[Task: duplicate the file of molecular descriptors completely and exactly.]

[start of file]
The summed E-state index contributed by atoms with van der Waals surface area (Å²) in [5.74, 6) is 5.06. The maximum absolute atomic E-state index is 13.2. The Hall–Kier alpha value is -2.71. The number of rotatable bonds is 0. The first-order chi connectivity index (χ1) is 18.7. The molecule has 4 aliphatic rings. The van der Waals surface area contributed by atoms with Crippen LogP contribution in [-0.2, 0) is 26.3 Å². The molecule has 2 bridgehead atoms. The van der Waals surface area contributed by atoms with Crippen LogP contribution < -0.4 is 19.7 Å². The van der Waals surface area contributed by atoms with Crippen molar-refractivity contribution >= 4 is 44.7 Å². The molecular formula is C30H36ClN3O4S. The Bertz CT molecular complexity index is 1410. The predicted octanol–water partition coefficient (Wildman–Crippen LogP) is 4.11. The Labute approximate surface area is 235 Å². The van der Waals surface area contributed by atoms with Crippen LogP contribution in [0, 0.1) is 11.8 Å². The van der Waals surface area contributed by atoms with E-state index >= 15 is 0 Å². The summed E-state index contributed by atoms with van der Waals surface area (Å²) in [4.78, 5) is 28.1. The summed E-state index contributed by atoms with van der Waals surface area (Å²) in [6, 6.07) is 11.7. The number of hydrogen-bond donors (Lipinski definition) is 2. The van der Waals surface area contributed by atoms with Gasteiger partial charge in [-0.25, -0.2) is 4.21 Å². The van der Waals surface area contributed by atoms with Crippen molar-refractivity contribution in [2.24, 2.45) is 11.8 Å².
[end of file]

The summed E-state index contributed by atoms with van der Waals surface area (Å²) in [5.74, 6) is 5.06. The maximum absolute atomic E-state index is 13.2. The Hall–Kier alpha value is -2.71. The number of rotatable bonds is 0. The first-order chi connectivity index (χ1) is 18.7. The molecule has 4 aliphatic rings. The van der Waals surface area contributed by atoms with Crippen LogP contribution in [-0.2, 0) is 26.3 Å². The molecule has 2 bridgehead atoms. The van der Waals surface area contributed by atoms with Crippen LogP contribution < -0.4 is 19.7 Å². The van der Waals surface area contributed by atoms with Crippen molar-refractivity contribution >= 4 is 44.7 Å². The molecular formula is C30H36ClN3O4S. The Bertz CT molecular complexity index is 1410. The predicted octanol–water partition coefficient (Wildman–Crippen LogP) is 4.11. The Labute approximate surface area is 235 Å². The van der Waals surface area contributed by atoms with Crippen LogP contribution in [0, 0.1) is 11.8 Å². The van der Waals surface area contributed by atoms with E-state index >= 15 is 0 Å². The summed E-state index contributed by atoms with van der Waals surface area (Å²) in [4.78, 5) is 28.1. The summed E-state index contributed by atoms with van der Waals surface area (Å²) in [6, 6.07) is 11.7. The number of hydrogen-bond donors (Lipinski definition) is 2. The van der Waals surface area contributed by atoms with Gasteiger partial charge in [-0.25, -0.2) is 4.21 Å². The van der Waals surface area contributed by atoms with Crippen molar-refractivity contribution in [2.24, 2.45) is 11.8 Å².